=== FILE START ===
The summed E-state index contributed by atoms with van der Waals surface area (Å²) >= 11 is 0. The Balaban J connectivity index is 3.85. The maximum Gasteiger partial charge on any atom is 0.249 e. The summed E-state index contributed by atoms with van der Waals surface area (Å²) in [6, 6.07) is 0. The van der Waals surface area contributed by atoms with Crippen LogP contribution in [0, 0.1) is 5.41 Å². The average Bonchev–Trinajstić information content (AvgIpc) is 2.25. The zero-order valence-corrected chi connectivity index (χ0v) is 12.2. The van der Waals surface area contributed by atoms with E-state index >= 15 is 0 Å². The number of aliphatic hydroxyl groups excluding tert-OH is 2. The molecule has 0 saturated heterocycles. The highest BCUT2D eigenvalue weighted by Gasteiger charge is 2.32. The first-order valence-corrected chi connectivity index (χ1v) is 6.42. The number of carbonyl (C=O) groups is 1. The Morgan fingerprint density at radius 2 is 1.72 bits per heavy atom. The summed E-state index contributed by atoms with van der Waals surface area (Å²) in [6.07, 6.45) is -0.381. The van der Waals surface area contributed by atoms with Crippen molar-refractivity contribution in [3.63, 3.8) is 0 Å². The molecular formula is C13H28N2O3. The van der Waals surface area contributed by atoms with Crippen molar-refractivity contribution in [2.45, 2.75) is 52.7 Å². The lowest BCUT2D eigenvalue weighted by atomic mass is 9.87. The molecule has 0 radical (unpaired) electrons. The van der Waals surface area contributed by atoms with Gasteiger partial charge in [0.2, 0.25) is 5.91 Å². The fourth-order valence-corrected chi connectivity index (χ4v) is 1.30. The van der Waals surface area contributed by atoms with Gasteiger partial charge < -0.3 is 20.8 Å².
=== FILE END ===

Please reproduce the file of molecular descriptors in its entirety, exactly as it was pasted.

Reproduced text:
The summed E-state index contributed by atoms with van der Waals surface area (Å²) >= 11 is 0. The Balaban J connectivity index is 3.85. The maximum Gasteiger partial charge on any atom is 0.249 e. The summed E-state index contributed by atoms with van der Waals surface area (Å²) in [6, 6.07) is 0. The van der Waals surface area contributed by atoms with Crippen LogP contribution in [0, 0.1) is 5.41 Å². The average Bonchev–Trinajstić information content (AvgIpc) is 2.25. The zero-order valence-corrected chi connectivity index (χ0v) is 12.2. The van der Waals surface area contributed by atoms with E-state index >= 15 is 0 Å². The number of aliphatic hydroxyl groups excluding tert-OH is 2. The molecule has 0 saturated heterocycles. The highest BCUT2D eigenvalue weighted by Gasteiger charge is 2.32. The first-order valence-corrected chi connectivity index (χ1v) is 6.42. The number of carbonyl (C=O) groups is 1. The Morgan fingerprint density at radius 2 is 1.72 bits per heavy atom. The summed E-state index contributed by atoms with van der Waals surface area (Å²) in [6.07, 6.45) is -0.381. The van der Waals surface area contributed by atoms with Crippen molar-refractivity contribution in [3.63, 3.8) is 0 Å². The molecular formula is C13H28N2O3. The van der Waals surface area contributed by atoms with Crippen molar-refractivity contribution in [2.45, 2.75) is 52.7 Å². The lowest BCUT2D eigenvalue weighted by atomic mass is 9.87. The molecule has 0 radical (unpaired) electrons. The van der Waals surface area contributed by atoms with Gasteiger partial charge in [0.2, 0.25) is 5.91 Å². The fourth-order valence-corrected chi connectivity index (χ4v) is 1.30. The van der Waals surface area contributed by atoms with Gasteiger partial charge < -0.3 is 20.8 Å².